Jacksonville 904 June/July 2016 : Page 38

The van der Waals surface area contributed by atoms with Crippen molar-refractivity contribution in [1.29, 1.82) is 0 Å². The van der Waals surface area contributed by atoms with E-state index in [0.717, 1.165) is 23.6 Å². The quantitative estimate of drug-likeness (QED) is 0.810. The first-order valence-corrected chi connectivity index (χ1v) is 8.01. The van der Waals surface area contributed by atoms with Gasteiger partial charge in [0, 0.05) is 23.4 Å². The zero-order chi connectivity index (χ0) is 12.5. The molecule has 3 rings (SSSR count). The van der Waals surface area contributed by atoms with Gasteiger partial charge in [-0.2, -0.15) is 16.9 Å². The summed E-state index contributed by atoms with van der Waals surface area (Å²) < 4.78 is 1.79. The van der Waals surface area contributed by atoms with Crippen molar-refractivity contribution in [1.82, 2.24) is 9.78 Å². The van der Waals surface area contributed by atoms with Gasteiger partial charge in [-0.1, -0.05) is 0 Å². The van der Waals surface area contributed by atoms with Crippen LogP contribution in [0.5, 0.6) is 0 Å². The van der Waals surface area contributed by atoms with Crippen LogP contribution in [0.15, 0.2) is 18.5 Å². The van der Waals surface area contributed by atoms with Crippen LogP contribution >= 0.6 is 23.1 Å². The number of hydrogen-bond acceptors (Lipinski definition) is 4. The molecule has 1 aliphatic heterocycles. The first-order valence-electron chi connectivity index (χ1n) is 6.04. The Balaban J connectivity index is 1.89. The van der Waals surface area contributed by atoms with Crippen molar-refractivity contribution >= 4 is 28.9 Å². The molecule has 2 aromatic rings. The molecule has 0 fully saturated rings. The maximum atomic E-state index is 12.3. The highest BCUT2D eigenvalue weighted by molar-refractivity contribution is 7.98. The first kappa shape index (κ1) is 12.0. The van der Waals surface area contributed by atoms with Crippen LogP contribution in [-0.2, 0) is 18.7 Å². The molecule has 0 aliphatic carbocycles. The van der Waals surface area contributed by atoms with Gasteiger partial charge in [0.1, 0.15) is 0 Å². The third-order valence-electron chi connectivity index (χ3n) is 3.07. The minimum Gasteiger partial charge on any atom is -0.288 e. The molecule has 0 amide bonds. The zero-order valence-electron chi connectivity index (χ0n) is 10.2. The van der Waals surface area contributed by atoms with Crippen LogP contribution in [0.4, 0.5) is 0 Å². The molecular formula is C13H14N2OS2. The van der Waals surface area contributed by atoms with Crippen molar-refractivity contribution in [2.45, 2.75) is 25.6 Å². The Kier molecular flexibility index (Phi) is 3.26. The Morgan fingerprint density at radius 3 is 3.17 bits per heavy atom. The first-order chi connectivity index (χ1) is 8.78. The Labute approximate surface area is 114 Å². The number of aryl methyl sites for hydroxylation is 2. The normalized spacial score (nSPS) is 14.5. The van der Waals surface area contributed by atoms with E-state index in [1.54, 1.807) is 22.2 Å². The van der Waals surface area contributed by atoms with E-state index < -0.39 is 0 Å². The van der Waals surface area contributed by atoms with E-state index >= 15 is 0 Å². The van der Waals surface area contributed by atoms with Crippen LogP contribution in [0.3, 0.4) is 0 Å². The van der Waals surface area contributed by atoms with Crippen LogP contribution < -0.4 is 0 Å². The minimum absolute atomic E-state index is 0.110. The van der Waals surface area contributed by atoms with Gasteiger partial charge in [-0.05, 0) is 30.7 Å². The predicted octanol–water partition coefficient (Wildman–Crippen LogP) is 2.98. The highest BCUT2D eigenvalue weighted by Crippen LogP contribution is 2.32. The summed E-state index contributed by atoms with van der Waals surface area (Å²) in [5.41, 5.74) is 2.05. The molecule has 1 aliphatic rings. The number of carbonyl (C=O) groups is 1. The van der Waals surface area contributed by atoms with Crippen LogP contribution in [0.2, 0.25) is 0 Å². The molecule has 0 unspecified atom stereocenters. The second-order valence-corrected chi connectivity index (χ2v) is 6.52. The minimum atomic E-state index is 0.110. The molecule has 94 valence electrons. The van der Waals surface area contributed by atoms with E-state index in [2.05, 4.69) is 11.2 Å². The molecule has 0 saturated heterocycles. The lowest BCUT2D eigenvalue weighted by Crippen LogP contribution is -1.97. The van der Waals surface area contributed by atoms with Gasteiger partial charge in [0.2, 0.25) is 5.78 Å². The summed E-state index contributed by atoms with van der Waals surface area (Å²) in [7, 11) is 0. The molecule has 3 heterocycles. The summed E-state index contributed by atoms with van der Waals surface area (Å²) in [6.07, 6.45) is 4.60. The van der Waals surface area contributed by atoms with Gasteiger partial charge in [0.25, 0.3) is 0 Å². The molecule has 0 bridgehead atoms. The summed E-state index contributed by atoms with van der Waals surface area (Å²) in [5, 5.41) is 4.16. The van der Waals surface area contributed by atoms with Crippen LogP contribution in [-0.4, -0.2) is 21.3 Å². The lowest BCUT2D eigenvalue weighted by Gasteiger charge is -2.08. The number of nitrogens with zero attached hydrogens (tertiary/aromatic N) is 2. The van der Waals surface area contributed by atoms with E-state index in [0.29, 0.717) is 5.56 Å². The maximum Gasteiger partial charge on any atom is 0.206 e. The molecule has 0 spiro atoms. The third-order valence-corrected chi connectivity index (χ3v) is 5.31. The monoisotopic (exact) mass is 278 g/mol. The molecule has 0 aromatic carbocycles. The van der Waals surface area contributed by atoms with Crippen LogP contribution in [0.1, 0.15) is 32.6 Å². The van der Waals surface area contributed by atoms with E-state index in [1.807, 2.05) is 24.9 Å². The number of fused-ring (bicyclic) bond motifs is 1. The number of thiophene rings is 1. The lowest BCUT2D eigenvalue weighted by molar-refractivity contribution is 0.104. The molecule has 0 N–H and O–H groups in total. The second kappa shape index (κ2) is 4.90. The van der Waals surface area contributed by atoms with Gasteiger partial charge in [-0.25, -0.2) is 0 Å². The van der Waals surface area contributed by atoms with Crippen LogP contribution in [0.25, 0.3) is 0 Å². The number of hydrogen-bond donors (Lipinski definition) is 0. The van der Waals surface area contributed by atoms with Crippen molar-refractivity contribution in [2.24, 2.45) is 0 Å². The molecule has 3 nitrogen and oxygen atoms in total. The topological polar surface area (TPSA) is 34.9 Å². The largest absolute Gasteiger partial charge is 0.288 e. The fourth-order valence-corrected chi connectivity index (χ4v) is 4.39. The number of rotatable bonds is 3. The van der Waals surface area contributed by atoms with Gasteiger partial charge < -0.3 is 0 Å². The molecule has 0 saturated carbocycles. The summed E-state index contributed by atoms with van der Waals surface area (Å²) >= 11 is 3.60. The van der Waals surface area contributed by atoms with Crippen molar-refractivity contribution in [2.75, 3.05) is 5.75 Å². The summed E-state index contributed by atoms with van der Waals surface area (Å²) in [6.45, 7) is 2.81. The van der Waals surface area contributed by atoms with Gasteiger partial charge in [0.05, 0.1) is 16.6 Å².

The story continues, as recounted by attorney Crystal Broughan of Marks Gray. The pediatric dentist came to us for advice on how to stop the other dental practitioner from using her logo and the name 'Safari of Smiles.' We discovered that the dental practitioner had filed a trademark application with the USPTO for the name in December 2005 and obtained a certificate of registration in July 2007. The USPTO records showed that a Statement of Use claiming to first use the mark Safari of Smiles, was filed on May 1, 2006. The pediatric dentist had docu-mented evidence that she first started using the name 'Safari of Smiles' and the logo in 2000. She had priority in the marketplace. So we filed two trademark applications with the USPTO, one for the word mark, 'Safari of Smiles,' and one for the logo on August 12, 2011. We then filed a Petition for Cancellation of the trademark registration obtained only four years earlier. The dental practitioner hired a Washington, D.C. lawyer to fight for his registration but our client’s doc-umented use of the trademark from 2000 clearly established her prior-ity of use in the market. By Febru-ary 6, 2012, his lawyer had filed a Voluntary Cancellation of the Reg-istration. The USPTO then allowed the pediatric dentist’s logo and name 'Safari of Smiles' to register and issued Certificates of Registra-tion. There were clear lessons for both dentists in this story. The pedi-atric dentist should have registered her trademarks with the State of Florida from the very beginning. Later as she developed her prac-tice and started attracting patients from outside Florida, she should have filed a trademark application with the USPTO. The dental practitioner should have conducted a complete trade-mark search before he started using 'Safari of Smiles.' He would have discovered Dr. A’s website and use of the name. Both doctors incurred significant expenses that could have been prevented. Stories like these, as told by Broughan, are not uncommon. Starting a company is more than printing some business cards and putting up a sign. There’s a lot that goes into doing it right, in-cluding something that many would-be business owners hope they’ll never need: protecting themselves and their new ven-tures from lawsuits. “Asset protection is the method we use to insulate individuals from any potential liability,” says Jill Bechtold, an attorney and share-holder at Marks Gray. “It’s always done early in its best form. If you’re trying to protect yourself after a litigation, there’s going to be a lot of scrutiny. Your best prac-tice is to protect yourself early and thoroughly.” If no asset protection plan is in place, the company’s owner can be held liable for lawsuits and claims against the business—for example, if someone falls on com-pany property or an employee is hurt on the job. With a good plan in place, the company’s sharehold-ers’ and owners’ livelihoods will be insulated from attack. ˾ starting RIGHT A company’s legal formation is one of the most important decisions you’ll make in the early stages of starting a business. It affects how a com-pany’s management is structured, how much it will pay in taxes and how much personal liability the owners will have for the actions of the business. A sole proprietorship has just one owner, and this formation may look attractive because it’s relatively simple—setting it up takes a bare minimum of legal work. But under the law, that owner has unlimited personal lia-bility for business debts and claims. This is also true under a few other structures, like general partnerships, in which every part-ner can be held liable. If your business is doing dangerous work, like repairing power lines or training skydivers—and even if it’s not!—you don’t want to be 38 : June 2016 personally responsible for any mishaps. “Most businesses nowadays are going to be in an LLC format or an incorporated format. Most people don’t do partnerships any-more. One of the most preferred is an ’S’ corporation,” Bechtold says. Under an “S” corp, or subchar-tered corporation, shareholders have limited personal liability for the corporation’s debts and claims. A limited liability com-pany, or LLC, also allows for lim-ited personal liability. Anyone making claims against a business set up in this format will have dif-ficulty holding the shareholders responsible. “If the company is being sued, only the company is liable,” Bechtold explains. Your house, your car, your personal bank account—they can’t be touched. Choosing the legal formation may be trickier than you think,

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